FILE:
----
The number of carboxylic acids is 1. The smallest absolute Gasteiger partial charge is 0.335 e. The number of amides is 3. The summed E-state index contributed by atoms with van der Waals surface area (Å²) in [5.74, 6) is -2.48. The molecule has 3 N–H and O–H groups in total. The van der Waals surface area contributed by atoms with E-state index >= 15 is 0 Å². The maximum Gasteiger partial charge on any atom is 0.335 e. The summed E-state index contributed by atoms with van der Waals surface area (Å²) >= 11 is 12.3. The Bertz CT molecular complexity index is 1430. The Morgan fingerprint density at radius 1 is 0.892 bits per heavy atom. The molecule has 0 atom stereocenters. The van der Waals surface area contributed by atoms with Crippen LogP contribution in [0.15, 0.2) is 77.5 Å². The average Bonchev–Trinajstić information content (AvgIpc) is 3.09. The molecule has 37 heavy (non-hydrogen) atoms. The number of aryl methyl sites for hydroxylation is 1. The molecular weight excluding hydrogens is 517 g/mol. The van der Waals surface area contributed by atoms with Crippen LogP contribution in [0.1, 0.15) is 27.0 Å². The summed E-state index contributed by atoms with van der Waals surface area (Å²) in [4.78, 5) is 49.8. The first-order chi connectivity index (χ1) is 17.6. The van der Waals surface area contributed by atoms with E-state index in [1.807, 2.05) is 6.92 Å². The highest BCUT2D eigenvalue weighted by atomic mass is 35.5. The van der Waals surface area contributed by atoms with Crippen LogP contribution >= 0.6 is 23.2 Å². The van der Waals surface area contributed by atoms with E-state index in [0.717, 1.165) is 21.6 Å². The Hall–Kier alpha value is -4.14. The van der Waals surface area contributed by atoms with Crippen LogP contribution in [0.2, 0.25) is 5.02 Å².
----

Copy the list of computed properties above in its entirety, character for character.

The number of carboxylic acids is 1. The smallest absolute Gasteiger partial charge is 0.335 e. The number of amides is 3. The summed E-state index contributed by atoms with van der Waals surface area (Å²) in [5.74, 6) is -2.48. The molecule has 3 N–H and O–H groups in total. The van der Waals surface area contributed by atoms with E-state index >= 15 is 0 Å². The maximum Gasteiger partial charge on any atom is 0.335 e. The summed E-state index contributed by atoms with van der Waals surface area (Å²) >= 11 is 12.3. The Bertz CT molecular complexity index is 1430. The Morgan fingerprint density at radius 1 is 0.892 bits per heavy atom. The molecule has 0 atom stereocenters. The van der Waals surface area contributed by atoms with Crippen LogP contribution in [0.15, 0.2) is 77.5 Å². The average Bonchev–Trinajstić information content (AvgIpc) is 3.09. The molecule has 37 heavy (non-hydrogen) atoms. The number of aryl methyl sites for hydroxylation is 1. The molecular weight excluding hydrogens is 517 g/mol. The van der Waals surface area contributed by atoms with Crippen LogP contribution in [0.1, 0.15) is 27.0 Å². The summed E-state index contributed by atoms with van der Waals surface area (Å²) in [4.78, 5) is 49.8. The first-order chi connectivity index (χ1) is 17.6. The van der Waals surface area contributed by atoms with E-state index in [1.807, 2.05) is 6.92 Å². The highest BCUT2D eigenvalue weighted by atomic mass is 35.5. The van der Waals surface area contributed by atoms with Crippen LogP contribution >= 0.6 is 23.2 Å². The van der Waals surface area contributed by atoms with E-state index in [0.717, 1.165) is 21.6 Å². The Hall–Kier alpha value is -4.14. The van der Waals surface area contributed by atoms with Crippen LogP contribution in [0.2, 0.25) is 5.02 Å².